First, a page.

הכי מטוקבקות
    'Animal testing in line with Jewish principles'
    Yitzhak Tesler says Torah allows vivisection because animals have no soul
    While I'm willing to bet that Darwin was right, and I know for a fact that some of my friends from school evolved from apes, I was very pleased to hear of the court's decision to allow the Mazor Farm to export primates to labs abroad.


    This decision may be a sad development for monkeys, but marks a huge step for Israeli society, which over the past few years has abandoned the Jewish stance on animals and adopted the liberal religious approach, which views animals as creatures with souls and rights equal to humans.


    Before anything else, it is important to mention God's decree, as written in Genesis towards the end of the tale on the creation of man: "Be fruitful and increase in number; fill the earth and subdue it. Rule over the fish of the sea and the birds of the air and over every living creature that moves on the ground."


    I suppose most of you are in favor of the "Be fruitful and increase in number" part. As for the second part of the verse – God commands the humans to govern the world. This means, man is permitted to use animals for work purposes, their wool, skin, fur, milk and fat – and even cook and eat them.


    By the same token, Judaism not only forbids hurting animals, in accordance with the animal welfare law, it also forbids the use of animals for work purposes on Shabbat – a social principle that has yet to be internalized by the Labor and Meretz parties.


    'Judaism allows vivisection'

    It seems that many animal welfare activists have lost their way. They are of course justified in their demand to ban the raising of cattle and poultry in tiny areas. They were right to demand a ban on the cruel force-feeding of geese, and people who harm animals for amusement or out of sheer boredom should certainly be punished severely. Still, animal welfare activists are wrong when it comes to vivisection.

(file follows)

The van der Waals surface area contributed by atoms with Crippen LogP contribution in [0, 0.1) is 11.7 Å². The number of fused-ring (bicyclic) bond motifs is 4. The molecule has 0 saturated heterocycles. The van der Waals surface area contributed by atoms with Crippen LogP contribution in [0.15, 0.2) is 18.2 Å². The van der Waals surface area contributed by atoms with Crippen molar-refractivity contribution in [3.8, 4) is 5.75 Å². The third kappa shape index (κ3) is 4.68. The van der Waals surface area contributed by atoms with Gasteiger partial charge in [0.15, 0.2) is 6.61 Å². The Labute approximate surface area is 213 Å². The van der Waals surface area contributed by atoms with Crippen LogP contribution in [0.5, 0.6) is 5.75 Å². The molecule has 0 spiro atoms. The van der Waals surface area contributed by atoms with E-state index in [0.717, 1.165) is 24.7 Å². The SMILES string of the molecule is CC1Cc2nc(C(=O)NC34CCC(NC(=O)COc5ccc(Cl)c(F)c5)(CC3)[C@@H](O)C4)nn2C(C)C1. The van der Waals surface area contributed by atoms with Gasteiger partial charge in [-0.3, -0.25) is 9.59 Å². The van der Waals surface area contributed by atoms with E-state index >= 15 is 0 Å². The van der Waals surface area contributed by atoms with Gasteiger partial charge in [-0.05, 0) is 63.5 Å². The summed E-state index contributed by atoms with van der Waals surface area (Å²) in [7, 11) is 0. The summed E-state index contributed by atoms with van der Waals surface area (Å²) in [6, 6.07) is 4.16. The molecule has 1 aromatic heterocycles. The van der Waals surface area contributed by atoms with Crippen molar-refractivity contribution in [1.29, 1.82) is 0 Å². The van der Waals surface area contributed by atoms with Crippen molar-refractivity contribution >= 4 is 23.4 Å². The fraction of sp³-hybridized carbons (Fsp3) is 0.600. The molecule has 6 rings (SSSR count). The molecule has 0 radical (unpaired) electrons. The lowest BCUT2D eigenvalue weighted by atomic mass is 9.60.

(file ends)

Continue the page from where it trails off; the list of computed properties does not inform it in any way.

Clearly, computers should be used to develop new drugs, but there is no other choice but to conduct clinical tests on animals in hospitals. The Jewish approach that permits vivisection and the use of animals for work purposes is derived from the viewpoint that completely rules out the possibility that animals have souls.


    Of course, they have nervous systems, and it's safe to assume some of them have some measure of intelligence. People or companies that conduct experiments on animals without painkillers should be prosecuted, but I prefer a lot of dead monkeys to the approach that led British physician Edward Jenner to test his smallpox vaccine on his son, who apparently died as a result.


    This is true not only for life-saving medication, but for cosmetics products as well. I would certainly prefer that cosmetics firms use animals to examine whether a certain shampoo irritates the eyes rather than test the product on my child – though their reaction to the test would be quite similar.


    Those who oppose vivisection must understand that the alternative is to test drugs on humans. I suppose you understand that scientifically-speaking, most of the people who would be willing to be put in such labs would, at some point, need pills prescribed by "Big Brother" psychiatrist Rabinovich.


    Yitzhak Tesler is an editor at Yedioth Internet



     new comment
    See all talkbacks "'Animal testing in line with Jewish principles'"
    This will delete your current comment
    'Animals have no soul'
    Photo: AFP